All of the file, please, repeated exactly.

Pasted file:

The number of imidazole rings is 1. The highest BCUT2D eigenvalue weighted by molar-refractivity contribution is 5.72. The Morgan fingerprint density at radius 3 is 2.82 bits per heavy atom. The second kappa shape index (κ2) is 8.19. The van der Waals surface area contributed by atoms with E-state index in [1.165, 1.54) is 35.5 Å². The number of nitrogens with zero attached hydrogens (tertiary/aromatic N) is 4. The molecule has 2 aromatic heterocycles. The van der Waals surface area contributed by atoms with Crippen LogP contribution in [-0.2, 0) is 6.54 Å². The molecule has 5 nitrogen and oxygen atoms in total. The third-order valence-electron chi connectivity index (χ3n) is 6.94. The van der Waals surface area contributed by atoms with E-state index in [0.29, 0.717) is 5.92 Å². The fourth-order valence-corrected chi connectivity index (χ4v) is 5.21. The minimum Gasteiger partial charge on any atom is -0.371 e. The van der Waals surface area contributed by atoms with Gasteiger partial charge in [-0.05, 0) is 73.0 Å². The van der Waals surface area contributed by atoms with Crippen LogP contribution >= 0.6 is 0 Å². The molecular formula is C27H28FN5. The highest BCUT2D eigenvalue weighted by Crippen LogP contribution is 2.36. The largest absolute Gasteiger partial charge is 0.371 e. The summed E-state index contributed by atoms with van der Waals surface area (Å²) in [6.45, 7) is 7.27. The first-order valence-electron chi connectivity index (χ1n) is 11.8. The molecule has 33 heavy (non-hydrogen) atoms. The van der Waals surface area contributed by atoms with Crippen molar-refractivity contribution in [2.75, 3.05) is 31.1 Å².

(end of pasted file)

The number of imidazole rings is 1. The highest BCUT2D eigenvalue weighted by molar-refractivity contribution is 5.72. The Morgan fingerprint density at radius 3 is 2.82 bits per heavy atom. The second kappa shape index (κ2) is 8.19. The van der Waals surface area contributed by atoms with E-state index in [1.165, 1.54) is 35.5 Å². The number of nitrogens with zero attached hydrogens (tertiary/aromatic N) is 4. The molecule has 2 aromatic heterocycles. The van der Waals surface area contributed by atoms with Crippen LogP contribution in [-0.2, 0) is 6.54 Å². The molecule has 5 nitrogen and oxygen atoms in total. The third-order valence-electron chi connectivity index (χ3n) is 6.94. The van der Waals surface area contributed by atoms with E-state index in [0.29, 0.717) is 5.92 Å². The fourth-order valence-corrected chi connectivity index (χ4v) is 5.21. The minimum Gasteiger partial charge on any atom is -0.371 e. The van der Waals surface area contributed by atoms with Gasteiger partial charge in [-0.05, 0) is 73.0 Å². The van der Waals surface area contributed by atoms with Crippen LogP contribution >= 0.6 is 0 Å². The molecular formula is C27H28FN5. The highest BCUT2D eigenvalue weighted by Crippen LogP contribution is 2.36. The largest absolute Gasteiger partial charge is 0.371 e. The summed E-state index contributed by atoms with van der Waals surface area (Å²) in [6.45, 7) is 7.27. The first-order valence-electron chi connectivity index (χ1n) is 11.8. The molecule has 33 heavy (non-hydrogen) atoms. The van der Waals surface area contributed by atoms with Crippen molar-refractivity contribution in [2.75, 3.05) is 31.1 Å².